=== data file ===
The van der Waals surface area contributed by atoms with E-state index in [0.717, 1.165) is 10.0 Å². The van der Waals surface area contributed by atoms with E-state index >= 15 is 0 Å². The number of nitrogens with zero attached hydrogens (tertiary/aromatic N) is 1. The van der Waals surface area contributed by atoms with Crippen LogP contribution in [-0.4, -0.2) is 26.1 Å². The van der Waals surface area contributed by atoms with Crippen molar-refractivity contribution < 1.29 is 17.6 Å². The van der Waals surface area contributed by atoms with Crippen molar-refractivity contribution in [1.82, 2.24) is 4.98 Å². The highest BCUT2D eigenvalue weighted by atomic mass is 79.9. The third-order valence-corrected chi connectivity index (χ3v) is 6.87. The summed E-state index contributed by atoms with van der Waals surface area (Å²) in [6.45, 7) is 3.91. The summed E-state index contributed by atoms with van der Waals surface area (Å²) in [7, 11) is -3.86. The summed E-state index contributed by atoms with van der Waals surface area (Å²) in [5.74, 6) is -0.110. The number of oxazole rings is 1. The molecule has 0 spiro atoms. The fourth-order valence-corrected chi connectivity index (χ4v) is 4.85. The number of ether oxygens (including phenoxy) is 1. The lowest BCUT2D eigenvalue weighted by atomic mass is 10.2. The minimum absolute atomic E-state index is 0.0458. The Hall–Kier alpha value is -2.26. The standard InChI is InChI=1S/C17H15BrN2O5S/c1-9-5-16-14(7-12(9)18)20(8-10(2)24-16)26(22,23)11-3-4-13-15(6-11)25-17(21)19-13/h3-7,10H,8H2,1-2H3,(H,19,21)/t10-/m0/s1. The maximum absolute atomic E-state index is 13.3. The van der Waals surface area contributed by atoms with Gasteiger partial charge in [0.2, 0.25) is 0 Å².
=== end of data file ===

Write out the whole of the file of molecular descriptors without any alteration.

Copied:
The van der Waals surface area contributed by atoms with E-state index in [0.717, 1.165) is 10.0 Å². The van der Waals surface area contributed by atoms with E-state index >= 15 is 0 Å². The number of nitrogens with zero attached hydrogens (tertiary/aromatic N) is 1. The van der Waals surface area contributed by atoms with Crippen LogP contribution in [-0.4, -0.2) is 26.1 Å². The van der Waals surface area contributed by atoms with Crippen molar-refractivity contribution < 1.29 is 17.6 Å². The van der Waals surface area contributed by atoms with Crippen molar-refractivity contribution in [1.82, 2.24) is 4.98 Å². The highest BCUT2D eigenvalue weighted by atomic mass is 79.9. The third-order valence-corrected chi connectivity index (χ3v) is 6.87. The summed E-state index contributed by atoms with van der Waals surface area (Å²) in [6.45, 7) is 3.91. The summed E-state index contributed by atoms with van der Waals surface area (Å²) in [7, 11) is -3.86. The summed E-state index contributed by atoms with van der Waals surface area (Å²) in [5.74, 6) is -0.110. The number of oxazole rings is 1. The molecule has 0 spiro atoms. The fourth-order valence-corrected chi connectivity index (χ4v) is 4.85. The number of ether oxygens (including phenoxy) is 1. The lowest BCUT2D eigenvalue weighted by atomic mass is 10.2. The minimum absolute atomic E-state index is 0.0458. The Hall–Kier alpha value is -2.26. The standard InChI is InChI=1S/C17H15BrN2O5S/c1-9-5-16-14(7-12(9)18)20(8-10(2)24-16)26(22,23)11-3-4-13-15(6-11)25-17(21)19-13/h3-7,10H,8H2,1-2H3,(H,19,21)/t10-/m0/s1. The maximum absolute atomic E-state index is 13.3. The van der Waals surface area contributed by atoms with Gasteiger partial charge in [0.2, 0.25) is 0 Å².